Network theory delves into connections & relationships between different things. When applied to communication studies, like the Game of Thrones study, the theory looks at how relationships form and either stay together or dissolve over time. 

According to the University of Southern California’s communications management school, social networks “depends on three principles: reciprocity, the degree with which people do similar tasks for one another; exchange, the degree with which people perform different tasks for one another; and similarity, the degree of similarity between the nodes of the group.” 

The Game of Thrones study

Through Game of Thrones, researchers from several universities, including Cambridge & Oxford, hope to analyze how network theory plays out in Game of Thrones. These professors believe the characters hold the key to the series’ popularity. 

Specifically, Game of Thrones character interactions imitate real, social interactions so well, it can be studied. Plus, the vast numbers of character interactions make the series great for studying social connections. Looking at the basics of network theory, the study can analyze how characters help each other out, interact when their roles are similar, and how they face off against each other when they have opposing goals. 

“People largely make sense of the world through narratives, but we have no scientific understanding of what makes complex narratives relatable and comprehensible. The ideas underpinning this paper are steps towards answering this question,” University of Warwick Professor Colm Connaughton explained.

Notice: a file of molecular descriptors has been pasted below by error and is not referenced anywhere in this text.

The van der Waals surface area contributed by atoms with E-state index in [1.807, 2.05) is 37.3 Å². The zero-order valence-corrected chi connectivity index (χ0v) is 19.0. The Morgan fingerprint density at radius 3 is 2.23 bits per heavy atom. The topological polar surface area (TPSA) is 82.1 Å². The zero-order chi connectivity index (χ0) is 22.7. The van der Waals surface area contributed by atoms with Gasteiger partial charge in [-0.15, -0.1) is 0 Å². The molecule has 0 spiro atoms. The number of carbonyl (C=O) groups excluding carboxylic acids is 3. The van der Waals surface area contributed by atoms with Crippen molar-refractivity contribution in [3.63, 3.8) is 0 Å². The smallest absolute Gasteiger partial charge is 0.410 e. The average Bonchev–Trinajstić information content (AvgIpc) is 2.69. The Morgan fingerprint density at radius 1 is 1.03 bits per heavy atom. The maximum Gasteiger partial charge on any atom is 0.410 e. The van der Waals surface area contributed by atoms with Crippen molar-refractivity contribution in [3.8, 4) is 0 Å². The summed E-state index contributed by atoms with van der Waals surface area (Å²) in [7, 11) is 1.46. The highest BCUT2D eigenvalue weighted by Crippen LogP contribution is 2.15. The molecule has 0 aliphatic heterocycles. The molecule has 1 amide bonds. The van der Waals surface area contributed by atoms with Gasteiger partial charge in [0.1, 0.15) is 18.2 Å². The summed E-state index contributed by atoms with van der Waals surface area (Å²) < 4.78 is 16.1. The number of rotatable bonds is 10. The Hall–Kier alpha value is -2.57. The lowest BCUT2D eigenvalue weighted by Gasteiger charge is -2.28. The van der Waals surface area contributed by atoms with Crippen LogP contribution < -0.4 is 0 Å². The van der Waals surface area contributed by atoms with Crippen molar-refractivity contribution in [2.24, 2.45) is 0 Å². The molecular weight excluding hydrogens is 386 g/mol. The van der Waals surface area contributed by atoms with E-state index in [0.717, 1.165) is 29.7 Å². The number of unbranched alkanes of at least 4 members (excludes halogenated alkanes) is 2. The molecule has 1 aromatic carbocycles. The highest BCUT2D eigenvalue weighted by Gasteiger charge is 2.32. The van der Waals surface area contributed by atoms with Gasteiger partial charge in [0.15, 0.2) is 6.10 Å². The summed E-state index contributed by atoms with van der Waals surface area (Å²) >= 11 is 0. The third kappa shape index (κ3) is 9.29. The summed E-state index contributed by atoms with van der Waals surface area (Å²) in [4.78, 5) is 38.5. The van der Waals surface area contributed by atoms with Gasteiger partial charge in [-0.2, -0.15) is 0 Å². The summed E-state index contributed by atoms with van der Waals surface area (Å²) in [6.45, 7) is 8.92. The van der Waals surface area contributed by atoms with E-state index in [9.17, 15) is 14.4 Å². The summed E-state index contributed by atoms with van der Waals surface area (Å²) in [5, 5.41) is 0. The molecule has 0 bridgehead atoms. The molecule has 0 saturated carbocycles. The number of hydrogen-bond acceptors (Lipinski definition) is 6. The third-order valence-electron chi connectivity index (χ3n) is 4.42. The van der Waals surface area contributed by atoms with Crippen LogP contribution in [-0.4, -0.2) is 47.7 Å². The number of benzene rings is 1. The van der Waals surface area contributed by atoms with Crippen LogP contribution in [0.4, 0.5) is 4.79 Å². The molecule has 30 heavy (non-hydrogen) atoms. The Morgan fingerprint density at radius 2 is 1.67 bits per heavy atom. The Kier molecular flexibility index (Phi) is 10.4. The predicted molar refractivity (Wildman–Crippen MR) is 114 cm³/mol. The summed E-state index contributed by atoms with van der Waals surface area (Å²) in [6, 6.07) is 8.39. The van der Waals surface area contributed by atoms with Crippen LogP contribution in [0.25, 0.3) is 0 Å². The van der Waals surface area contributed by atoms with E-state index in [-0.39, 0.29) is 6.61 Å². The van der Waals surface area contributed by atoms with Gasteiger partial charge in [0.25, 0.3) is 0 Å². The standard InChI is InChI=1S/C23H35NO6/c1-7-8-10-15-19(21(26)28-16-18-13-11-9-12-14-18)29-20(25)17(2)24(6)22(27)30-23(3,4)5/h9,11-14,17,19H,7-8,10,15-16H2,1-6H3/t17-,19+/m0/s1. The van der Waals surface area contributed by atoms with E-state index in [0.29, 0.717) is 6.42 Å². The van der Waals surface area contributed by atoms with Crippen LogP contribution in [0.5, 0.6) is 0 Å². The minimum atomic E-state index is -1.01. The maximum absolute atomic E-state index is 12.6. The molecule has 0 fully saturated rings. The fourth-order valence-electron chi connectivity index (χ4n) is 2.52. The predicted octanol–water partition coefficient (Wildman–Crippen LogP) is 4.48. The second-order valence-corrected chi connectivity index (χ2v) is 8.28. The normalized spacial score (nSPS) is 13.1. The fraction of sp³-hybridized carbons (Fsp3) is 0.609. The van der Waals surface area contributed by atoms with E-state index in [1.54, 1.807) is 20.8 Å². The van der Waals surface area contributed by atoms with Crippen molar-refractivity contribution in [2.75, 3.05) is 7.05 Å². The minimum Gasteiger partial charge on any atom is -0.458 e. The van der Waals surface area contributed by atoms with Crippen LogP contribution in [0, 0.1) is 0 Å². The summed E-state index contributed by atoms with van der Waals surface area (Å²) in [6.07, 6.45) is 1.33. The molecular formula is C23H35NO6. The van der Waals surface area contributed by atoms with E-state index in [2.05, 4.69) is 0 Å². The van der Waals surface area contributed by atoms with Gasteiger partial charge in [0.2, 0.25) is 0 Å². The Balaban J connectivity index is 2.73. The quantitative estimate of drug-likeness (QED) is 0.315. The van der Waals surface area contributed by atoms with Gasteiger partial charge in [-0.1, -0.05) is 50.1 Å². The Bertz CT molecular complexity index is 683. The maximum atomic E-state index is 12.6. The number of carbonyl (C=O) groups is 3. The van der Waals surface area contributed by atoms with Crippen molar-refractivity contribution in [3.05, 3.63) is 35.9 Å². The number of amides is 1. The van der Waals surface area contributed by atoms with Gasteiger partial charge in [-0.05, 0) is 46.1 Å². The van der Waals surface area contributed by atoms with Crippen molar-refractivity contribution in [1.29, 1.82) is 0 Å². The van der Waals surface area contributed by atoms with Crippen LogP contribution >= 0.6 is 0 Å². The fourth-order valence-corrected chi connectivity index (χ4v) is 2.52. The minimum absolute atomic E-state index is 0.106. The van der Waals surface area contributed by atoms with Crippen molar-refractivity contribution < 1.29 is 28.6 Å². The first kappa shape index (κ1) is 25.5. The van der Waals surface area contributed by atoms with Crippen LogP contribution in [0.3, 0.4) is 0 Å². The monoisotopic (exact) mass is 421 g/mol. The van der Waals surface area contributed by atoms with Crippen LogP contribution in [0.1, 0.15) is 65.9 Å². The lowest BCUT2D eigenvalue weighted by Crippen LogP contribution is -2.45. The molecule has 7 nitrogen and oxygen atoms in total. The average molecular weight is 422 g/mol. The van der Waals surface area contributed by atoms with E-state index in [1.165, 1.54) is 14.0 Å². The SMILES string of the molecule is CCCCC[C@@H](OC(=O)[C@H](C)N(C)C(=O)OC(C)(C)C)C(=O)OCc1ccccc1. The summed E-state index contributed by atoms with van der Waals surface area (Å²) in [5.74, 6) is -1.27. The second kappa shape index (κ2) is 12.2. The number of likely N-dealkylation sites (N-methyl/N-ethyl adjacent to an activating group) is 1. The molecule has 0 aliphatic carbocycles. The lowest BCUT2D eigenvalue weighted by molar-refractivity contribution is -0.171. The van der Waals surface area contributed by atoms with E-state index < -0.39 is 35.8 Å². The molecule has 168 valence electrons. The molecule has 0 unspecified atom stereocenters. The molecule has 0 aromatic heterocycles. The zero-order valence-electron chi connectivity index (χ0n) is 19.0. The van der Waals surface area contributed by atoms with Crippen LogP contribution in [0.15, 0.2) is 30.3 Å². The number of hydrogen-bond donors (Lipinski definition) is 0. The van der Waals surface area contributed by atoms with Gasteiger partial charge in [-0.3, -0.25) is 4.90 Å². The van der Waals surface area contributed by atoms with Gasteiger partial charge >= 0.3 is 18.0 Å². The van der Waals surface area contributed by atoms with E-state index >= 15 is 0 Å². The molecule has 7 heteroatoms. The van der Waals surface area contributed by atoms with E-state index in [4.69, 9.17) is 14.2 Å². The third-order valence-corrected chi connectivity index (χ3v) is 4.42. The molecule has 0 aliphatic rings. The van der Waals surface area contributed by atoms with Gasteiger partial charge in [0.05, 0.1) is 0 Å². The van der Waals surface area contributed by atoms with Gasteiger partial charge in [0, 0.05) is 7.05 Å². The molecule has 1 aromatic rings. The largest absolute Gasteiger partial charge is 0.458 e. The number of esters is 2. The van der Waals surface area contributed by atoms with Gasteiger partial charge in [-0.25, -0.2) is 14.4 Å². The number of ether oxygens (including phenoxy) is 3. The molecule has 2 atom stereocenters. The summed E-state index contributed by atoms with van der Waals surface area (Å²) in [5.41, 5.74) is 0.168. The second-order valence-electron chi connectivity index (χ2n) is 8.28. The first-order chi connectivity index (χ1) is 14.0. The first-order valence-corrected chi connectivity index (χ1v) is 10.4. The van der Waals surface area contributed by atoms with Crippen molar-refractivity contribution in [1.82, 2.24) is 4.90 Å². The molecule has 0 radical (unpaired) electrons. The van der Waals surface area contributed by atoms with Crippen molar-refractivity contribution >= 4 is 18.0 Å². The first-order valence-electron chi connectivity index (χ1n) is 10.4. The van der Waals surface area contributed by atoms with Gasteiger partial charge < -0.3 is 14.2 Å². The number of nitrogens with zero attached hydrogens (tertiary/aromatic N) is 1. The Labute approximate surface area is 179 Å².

Not as random as you think

The study also delves into the books’ realism. “The methods developed in the paper excitingly allow us to test in a quantitative manner many of the observations made by readers of the series, such as the books’ famous habit of seemingly killing off characters at random,” Thomas Gessey-Jones, a Ph.D. student at Cambridge explained to Indy100

However, upon closer inspection, the deaths in Game of Thrones are hardly random. Most are a violent consequence of crossing the wrong person in power. Ned Stark found himself beheaded after revealing his plan to expose Cersei Lannister’s secret: her children weren’t her husband King Robert’s, they were her brother’s. To save her position, she frames Stark for treason and has him executed after her son is crowned. 

Every interaction in A Song of Ice and Fire isn’t without consequence. After the Lannisters kill Ned Stark, they make enemies of the North and find themselves in a civil war. Alliances between characters have to be forged on all sides, from bartering services & resources to helping out friends and arranging marriages. 

Game of Thrones also delves into relationships across different cultures. Daenerys Targaryen has to find allies among different groups of people, appealing to potential allies in the Dothraki Sea, Qarth, and slave cities like Meereen. She also draws her own boundaries of what’s acceptable, like with slavery, and acts on her beliefs.